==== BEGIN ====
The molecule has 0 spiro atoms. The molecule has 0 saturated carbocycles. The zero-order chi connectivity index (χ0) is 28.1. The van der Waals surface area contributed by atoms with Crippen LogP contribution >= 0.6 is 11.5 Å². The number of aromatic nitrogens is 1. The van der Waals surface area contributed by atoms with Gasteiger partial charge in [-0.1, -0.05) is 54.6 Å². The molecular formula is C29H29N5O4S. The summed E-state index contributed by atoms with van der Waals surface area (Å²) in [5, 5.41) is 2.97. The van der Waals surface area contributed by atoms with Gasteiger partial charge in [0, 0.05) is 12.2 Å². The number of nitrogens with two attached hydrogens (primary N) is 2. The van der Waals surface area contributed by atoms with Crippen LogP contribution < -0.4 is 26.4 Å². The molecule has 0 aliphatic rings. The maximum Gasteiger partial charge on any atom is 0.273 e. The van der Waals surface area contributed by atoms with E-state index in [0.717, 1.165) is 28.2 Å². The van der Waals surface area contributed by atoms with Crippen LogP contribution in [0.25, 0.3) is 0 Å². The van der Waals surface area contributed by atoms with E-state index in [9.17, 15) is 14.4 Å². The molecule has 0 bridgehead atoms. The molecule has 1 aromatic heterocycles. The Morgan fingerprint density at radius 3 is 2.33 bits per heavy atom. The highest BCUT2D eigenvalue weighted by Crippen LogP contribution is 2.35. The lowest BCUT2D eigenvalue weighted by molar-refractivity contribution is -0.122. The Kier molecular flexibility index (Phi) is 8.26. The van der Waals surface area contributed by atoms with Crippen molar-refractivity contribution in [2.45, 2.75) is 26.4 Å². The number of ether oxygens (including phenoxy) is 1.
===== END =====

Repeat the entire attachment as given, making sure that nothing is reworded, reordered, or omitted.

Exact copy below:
The molecule has 0 spiro atoms. The molecule has 0 saturated carbocycles. The zero-order chi connectivity index (χ0) is 28.1. The van der Waals surface area contributed by atoms with Crippen LogP contribution >= 0.6 is 11.5 Å². The number of aromatic nitrogens is 1. The van der Waals surface area contributed by atoms with Gasteiger partial charge in [-0.1, -0.05) is 54.6 Å². The molecular formula is C29H29N5O4S. The summed E-state index contributed by atoms with van der Waals surface area (Å²) in [5, 5.41) is 2.97. The van der Waals surface area contributed by atoms with Gasteiger partial charge in [0, 0.05) is 12.2 Å². The number of nitrogens with two attached hydrogens (primary N) is 2. The van der Waals surface area contributed by atoms with Crippen LogP contribution < -0.4 is 26.4 Å². The molecule has 0 aliphatic rings. The maximum Gasteiger partial charge on any atom is 0.273 e. The van der Waals surface area contributed by atoms with E-state index in [0.717, 1.165) is 28.2 Å². The van der Waals surface area contributed by atoms with Crippen LogP contribution in [0.25, 0.3) is 0 Å². The van der Waals surface area contributed by atoms with E-state index in [9.17, 15) is 14.4 Å². The molecule has 0 bridgehead atoms. The molecule has 1 aromatic heterocycles. The Morgan fingerprint density at radius 3 is 2.33 bits per heavy atom. The highest BCUT2D eigenvalue weighted by Crippen LogP contribution is 2.35. The lowest BCUT2D eigenvalue weighted by molar-refractivity contribution is -0.122. The Kier molecular flexibility index (Phi) is 8.26. The van der Waals surface area contributed by atoms with Crippen molar-refractivity contribution in [2.45, 2.75) is 26.4 Å². The number of ether oxygens (including phenoxy) is 1.